MADAME X: STREAM IT OR SKIP IT?

The Gist: “Artists are here to disturb the peace,” goes the James Baldwin quote, and Madonna seizes on that call to action — to testify, to bear witness, to force people to look — as the launch point for her Madame X stage show. As a video montage presents different versions of Madonna, her voice over posits the myriad roles of a woman in society: “dancer, professor, a head of state, a housekeeper, an equestrian, a prisoner, a student, a mother, a child, a teacher, a nun, a singer, a saint, a whore…a spy in the house of love.” And with that, the first sequence begins, a medley of the strident Madame X track “God Control” cut with “Human Nature” from the 1994 album Bedtime Stories. Marching, dancing cops with police shields are gradually replaced onstage by a group of women with raised fists (“I’m not sorry…”), a group that includes Madonna’s young twin daughters Stella and Estere, and the entire thing organically shifts into an a capella, audience-participating retelling of “Express Yourself” from 1989’s Like a Prayer. That’s a 30-year span of disturbing the peace in the space of 20 minutes.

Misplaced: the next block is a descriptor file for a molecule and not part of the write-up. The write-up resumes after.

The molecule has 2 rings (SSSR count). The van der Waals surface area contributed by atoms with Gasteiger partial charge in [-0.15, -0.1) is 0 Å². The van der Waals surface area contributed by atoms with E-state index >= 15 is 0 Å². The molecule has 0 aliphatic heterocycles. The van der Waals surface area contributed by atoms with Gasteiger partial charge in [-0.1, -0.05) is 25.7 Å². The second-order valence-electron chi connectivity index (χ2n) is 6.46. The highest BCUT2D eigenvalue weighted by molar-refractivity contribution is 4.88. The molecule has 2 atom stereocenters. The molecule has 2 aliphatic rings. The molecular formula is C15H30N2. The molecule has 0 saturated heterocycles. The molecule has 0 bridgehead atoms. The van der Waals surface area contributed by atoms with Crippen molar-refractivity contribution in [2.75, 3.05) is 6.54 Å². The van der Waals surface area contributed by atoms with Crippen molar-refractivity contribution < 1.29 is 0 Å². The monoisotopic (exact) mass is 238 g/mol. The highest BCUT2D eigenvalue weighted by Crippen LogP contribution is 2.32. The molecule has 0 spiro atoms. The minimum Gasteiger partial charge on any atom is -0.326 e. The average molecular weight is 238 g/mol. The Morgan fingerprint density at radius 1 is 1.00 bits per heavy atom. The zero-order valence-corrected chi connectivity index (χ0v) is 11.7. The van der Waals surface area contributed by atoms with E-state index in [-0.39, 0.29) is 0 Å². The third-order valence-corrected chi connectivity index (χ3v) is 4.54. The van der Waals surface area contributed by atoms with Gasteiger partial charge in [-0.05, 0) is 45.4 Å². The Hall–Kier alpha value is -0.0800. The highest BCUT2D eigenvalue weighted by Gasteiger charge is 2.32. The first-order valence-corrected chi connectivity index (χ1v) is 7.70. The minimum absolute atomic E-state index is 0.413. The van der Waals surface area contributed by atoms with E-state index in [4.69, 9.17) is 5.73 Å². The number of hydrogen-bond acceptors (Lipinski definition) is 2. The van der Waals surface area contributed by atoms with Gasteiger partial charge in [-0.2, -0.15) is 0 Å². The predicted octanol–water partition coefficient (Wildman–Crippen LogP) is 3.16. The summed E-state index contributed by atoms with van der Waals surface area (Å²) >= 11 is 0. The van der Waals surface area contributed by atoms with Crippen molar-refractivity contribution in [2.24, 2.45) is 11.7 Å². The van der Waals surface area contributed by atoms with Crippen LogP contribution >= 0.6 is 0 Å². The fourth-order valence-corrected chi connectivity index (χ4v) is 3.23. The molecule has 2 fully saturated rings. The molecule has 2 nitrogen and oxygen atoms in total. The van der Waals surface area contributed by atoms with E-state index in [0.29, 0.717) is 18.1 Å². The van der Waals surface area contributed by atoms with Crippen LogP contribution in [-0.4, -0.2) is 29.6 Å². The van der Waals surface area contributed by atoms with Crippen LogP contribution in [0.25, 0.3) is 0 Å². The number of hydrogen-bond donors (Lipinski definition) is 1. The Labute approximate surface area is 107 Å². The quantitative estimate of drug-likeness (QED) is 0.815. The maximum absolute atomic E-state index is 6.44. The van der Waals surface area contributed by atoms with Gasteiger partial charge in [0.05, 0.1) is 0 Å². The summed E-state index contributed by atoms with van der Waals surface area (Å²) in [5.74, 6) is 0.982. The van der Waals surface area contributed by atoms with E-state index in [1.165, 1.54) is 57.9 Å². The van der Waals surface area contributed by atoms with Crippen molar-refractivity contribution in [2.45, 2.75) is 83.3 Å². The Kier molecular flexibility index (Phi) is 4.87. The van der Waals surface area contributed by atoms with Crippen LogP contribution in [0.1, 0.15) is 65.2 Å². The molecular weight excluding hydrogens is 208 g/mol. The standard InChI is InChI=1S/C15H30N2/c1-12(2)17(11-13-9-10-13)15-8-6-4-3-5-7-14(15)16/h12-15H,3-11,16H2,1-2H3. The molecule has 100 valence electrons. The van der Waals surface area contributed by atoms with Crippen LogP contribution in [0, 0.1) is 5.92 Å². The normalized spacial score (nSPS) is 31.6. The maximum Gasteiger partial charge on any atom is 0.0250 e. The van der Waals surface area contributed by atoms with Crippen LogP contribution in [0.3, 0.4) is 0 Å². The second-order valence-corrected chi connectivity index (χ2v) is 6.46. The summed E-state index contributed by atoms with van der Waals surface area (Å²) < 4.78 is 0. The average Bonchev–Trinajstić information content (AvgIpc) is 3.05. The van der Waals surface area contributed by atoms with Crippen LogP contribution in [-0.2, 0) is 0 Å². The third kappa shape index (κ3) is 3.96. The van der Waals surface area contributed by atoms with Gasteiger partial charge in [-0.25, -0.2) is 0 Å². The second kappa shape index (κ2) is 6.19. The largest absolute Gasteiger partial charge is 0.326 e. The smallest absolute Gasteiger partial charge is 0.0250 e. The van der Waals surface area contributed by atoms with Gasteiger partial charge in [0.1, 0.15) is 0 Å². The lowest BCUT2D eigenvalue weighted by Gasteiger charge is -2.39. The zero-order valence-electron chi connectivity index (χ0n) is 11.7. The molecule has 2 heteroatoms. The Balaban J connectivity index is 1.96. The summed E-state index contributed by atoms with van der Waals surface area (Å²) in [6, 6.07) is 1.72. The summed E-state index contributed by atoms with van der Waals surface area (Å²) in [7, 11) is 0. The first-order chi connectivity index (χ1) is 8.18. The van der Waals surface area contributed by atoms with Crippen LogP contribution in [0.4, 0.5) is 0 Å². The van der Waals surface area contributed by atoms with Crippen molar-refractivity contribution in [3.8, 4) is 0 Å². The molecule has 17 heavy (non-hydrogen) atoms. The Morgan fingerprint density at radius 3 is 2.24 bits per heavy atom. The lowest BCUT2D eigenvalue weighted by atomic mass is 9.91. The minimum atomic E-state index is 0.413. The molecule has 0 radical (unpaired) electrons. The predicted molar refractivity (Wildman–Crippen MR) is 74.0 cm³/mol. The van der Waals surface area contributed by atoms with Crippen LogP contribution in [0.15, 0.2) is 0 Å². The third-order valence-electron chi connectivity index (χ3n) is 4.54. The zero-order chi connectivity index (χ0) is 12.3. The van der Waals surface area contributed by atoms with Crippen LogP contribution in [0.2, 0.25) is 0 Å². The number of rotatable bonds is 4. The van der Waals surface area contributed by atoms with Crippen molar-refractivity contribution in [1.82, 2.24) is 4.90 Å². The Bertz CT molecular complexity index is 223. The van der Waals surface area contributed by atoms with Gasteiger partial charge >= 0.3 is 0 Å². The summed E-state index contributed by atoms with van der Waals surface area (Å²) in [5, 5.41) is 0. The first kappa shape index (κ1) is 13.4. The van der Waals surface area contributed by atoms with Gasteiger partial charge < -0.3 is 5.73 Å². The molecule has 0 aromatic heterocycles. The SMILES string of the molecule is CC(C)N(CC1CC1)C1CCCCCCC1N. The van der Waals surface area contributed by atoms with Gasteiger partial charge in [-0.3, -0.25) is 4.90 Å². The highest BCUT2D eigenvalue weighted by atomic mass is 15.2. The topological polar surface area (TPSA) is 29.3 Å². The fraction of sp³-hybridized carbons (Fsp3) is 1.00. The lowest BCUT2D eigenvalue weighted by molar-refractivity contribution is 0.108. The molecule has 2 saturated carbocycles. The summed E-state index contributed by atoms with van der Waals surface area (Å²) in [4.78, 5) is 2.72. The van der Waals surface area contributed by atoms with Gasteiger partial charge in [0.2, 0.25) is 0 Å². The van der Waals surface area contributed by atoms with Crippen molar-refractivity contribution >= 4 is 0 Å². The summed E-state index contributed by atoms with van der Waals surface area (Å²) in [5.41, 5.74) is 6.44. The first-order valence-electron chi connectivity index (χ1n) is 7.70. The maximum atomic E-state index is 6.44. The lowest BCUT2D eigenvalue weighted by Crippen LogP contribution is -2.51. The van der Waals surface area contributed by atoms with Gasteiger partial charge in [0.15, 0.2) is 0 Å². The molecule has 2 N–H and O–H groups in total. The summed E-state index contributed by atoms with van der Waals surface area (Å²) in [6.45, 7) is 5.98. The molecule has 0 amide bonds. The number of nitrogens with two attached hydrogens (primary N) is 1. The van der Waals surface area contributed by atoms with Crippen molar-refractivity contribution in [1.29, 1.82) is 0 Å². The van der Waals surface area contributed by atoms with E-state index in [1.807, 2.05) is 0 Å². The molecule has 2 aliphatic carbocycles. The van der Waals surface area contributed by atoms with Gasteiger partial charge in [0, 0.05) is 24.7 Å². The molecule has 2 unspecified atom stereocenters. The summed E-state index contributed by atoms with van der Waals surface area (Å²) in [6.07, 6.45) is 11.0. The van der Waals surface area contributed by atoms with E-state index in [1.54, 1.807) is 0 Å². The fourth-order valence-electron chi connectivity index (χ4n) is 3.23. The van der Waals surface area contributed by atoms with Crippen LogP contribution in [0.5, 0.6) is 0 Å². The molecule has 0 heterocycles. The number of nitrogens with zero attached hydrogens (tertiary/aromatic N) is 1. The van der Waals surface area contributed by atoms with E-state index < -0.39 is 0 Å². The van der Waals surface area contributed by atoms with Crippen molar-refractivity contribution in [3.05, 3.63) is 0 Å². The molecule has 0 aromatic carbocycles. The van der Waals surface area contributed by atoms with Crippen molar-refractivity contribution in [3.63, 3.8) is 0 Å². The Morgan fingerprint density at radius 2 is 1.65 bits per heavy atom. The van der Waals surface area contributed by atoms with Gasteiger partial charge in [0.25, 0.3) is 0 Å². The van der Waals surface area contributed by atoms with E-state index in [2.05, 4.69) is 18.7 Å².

From there, the Madame X show rolls into another classic, “Vogue,” which finds Madonna fashioning herself as a kind of secret agent in a Broadway noir, with lots of trench coats and typewriters and the omnipresent Madame X eyepatch. There are stretches of audience interaction interspersed, too, either with Madonna engaging in a bit of Storytellers-style essaying of her motivations for the Madame X material, or lighter moments, one of which involves the singer suddenly sitting in the front row with Dave Chappelle. (The two profess their adoration for each other’s work.) The fado-inspired portion of the Madame X album involves the transformation of the stage into a lively Portuguese street/cafe scene, and before long “Killers Who Are Partying” spins into the Ray of Light standout “Frozen,” which features Madonna singing before a video projection of a dance routine performed by her daughter Lourdes Leon.

Read full review at DECIDER